The automotive industry in recent decades has been changing, electric vehicles are now increasingly common on the streets and each of the major car manufacturers has launched at least one model of electric or hybrid vehicle. This trend is likely to increase over time.
A characteristic of the electric motor is the low noise level at low speeds. At first glance, this would seem to be an advantage, as the noise emitted by vehicles contributes to increasing noise pollution, which has negative effects on people’s health and the environment.
However, the silence of an electric vehicle can be dangerous for pedestrians. The “clues” used by people to detect an approaching vehicle are divided into visual and auditory.
Using only visual clues, it has been found that pedestrians tend to underestimate low speeds and this can be dangerous. Furthermore, visually impaired pedestrians can rely almost exclusively on auditory clues, for these reasons the design of a system that increases the ease of detection of electric vehicles is even more important.
The solution currently used is to add an external sound to the vehicle in order to increase its detectability. This sound is called AVAS (Acoustic Vehicle Alerting System) and was regulated in October 2016 by the “Regulation n.138 of the Economic Commission for Europe of the United Nations (UNECE)” and by the “Regulation delegated by the EU Commission 2017/157” which established that from 1 July 2021 all-electric cars will be able to circulate only if they have an AVAS available which must have the characteristics indicated in the aforementioned regulation.
The aim of this project is to design a sound that complies with European legislation and to explore the different opportunities available during the sound design process.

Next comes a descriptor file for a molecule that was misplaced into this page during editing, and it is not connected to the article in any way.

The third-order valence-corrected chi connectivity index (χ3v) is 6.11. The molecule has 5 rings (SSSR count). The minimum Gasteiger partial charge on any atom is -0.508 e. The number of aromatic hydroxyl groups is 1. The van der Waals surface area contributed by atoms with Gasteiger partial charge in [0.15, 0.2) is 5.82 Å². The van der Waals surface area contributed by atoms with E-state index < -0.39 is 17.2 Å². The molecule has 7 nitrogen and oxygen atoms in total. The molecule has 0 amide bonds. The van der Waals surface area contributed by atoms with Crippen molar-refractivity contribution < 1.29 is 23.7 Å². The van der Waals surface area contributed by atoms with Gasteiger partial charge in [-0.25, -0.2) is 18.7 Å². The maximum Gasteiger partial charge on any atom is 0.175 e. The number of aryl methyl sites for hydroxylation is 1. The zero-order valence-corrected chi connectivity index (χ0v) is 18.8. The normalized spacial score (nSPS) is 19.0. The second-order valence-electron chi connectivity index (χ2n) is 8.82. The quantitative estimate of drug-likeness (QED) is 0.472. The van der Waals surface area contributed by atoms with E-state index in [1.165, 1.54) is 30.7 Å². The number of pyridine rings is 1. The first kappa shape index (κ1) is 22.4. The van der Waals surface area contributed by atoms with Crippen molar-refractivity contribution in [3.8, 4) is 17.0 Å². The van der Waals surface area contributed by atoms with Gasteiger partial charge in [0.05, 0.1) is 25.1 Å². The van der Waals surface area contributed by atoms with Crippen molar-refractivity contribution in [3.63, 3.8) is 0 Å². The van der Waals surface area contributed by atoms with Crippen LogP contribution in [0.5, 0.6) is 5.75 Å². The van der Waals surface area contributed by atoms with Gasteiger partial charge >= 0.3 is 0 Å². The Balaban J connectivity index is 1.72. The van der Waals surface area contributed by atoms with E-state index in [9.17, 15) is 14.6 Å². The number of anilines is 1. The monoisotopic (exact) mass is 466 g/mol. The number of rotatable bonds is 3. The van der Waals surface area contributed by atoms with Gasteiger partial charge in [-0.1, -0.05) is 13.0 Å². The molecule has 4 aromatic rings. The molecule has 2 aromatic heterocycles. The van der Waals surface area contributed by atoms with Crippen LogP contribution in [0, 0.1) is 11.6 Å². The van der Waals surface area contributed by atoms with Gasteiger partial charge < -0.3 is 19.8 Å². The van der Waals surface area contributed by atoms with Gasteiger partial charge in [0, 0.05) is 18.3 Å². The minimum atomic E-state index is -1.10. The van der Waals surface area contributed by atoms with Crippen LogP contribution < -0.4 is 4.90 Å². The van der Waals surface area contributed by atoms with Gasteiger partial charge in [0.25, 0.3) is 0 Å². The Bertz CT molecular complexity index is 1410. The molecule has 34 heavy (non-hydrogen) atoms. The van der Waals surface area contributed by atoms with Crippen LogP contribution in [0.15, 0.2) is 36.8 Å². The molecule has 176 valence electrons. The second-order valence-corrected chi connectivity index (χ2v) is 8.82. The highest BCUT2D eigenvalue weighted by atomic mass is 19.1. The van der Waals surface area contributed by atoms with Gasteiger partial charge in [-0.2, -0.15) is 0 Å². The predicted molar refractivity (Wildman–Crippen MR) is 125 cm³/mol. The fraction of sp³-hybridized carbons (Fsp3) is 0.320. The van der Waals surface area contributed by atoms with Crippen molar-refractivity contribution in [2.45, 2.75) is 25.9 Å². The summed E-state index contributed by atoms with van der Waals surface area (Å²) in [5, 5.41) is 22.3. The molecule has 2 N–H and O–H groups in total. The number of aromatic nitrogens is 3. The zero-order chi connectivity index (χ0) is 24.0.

Initially, the results of some researches already carried out on the subject were studied which analyzed the perceptual effect of some sound characteristics, in particular those that make AVAS more easily detectable. Furthermore, subjective parameters such as “appropriateness” and “pleasantness” were also considered.
Once these characteristics were defined, possible techniques for sound design were explored. The first and simpler technique consists in synthesizing a sound composed of several simple wave forms. As a starting point, we used one of the presets of the “Igniter” software, developed by “AIR Music Technology”, used as a basis on which to work. As a result, it was possible to add an indefinite number of components using the main waveforms (sinusoidal, square, sawtooth, triangular) or possibly a middle ground between two of these basic waveforms. The other technique used is that of granular synthesis, which consists in using recorded sound samples and reproducing only small pieces in a loop, acting on different parameters and introducing a factor of randomness. This technique will be explored in detail and is the one most used by the various car manufacturers, as it allows a more creative approach and different results. After all, the need to add an AVAS to the vehicle is also an opportunity to brand the product, generating innovative sounds that can be easily associated with a car manufacturer
Design of a sound driven by an advanced system to sound electrified vehicles (AVAS) in compliance with current regulations.
We wanted to create a sound that in the most efficient and effective way possible returns, upon listening, the sensations that a pedestrian perceives when a vehicle approaches.
Sound design via SuperCollider and granular synthesis. Validation of the system in an anechoic chamber to verify compliance with the regulations in terms of sound power and audio frequencies.
The approach of sound generation through granular synthesis is particularly suitable for the design of sounds through a mix of elementary acoustic elements called microsounds or grains. These elements, suitably combined and modulated, can be exploited to generate more articulated sounds and with a dynamic behavior dependent on data from external sensors.
Analysis of the porting of the activity on an embedded DSP board with less resources and lower costs. Analysis of the application of the model to sectors other than Automotive (e.g. railway, industrial, …)